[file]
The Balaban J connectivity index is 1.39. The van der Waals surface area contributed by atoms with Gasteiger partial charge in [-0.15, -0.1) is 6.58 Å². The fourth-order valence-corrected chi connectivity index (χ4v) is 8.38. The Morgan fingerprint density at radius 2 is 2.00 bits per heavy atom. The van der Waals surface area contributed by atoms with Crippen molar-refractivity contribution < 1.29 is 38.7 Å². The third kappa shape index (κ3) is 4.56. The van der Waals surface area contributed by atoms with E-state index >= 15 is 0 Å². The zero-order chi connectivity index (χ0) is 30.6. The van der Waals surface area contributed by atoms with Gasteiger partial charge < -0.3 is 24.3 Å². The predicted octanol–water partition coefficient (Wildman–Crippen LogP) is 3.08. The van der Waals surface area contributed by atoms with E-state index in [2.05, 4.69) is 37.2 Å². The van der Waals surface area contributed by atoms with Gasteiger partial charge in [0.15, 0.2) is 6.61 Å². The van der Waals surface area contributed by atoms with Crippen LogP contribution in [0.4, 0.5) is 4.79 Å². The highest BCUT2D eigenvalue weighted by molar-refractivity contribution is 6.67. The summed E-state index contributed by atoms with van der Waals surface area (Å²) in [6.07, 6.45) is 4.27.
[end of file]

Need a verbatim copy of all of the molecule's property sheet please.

The Balaban J connectivity index is 1.39. The van der Waals surface area contributed by atoms with Gasteiger partial charge in [-0.15, -0.1) is 6.58 Å². The fourth-order valence-corrected chi connectivity index (χ4v) is 8.38. The Morgan fingerprint density at radius 2 is 2.00 bits per heavy atom. The van der Waals surface area contributed by atoms with Crippen molar-refractivity contribution < 1.29 is 38.7 Å². The third kappa shape index (κ3) is 4.56. The van der Waals surface area contributed by atoms with E-state index >= 15 is 0 Å². The zero-order chi connectivity index (χ0) is 30.6. The van der Waals surface area contributed by atoms with Gasteiger partial charge < -0.3 is 24.3 Å². The predicted octanol–water partition coefficient (Wildman–Crippen LogP) is 3.08. The van der Waals surface area contributed by atoms with E-state index in [2.05, 4.69) is 37.2 Å². The van der Waals surface area contributed by atoms with Gasteiger partial charge in [0.15, 0.2) is 6.61 Å². The van der Waals surface area contributed by atoms with Crippen LogP contribution in [0.4, 0.5) is 4.79 Å². The highest BCUT2D eigenvalue weighted by molar-refractivity contribution is 6.67. The summed E-state index contributed by atoms with van der Waals surface area (Å²) in [6.07, 6.45) is 4.27.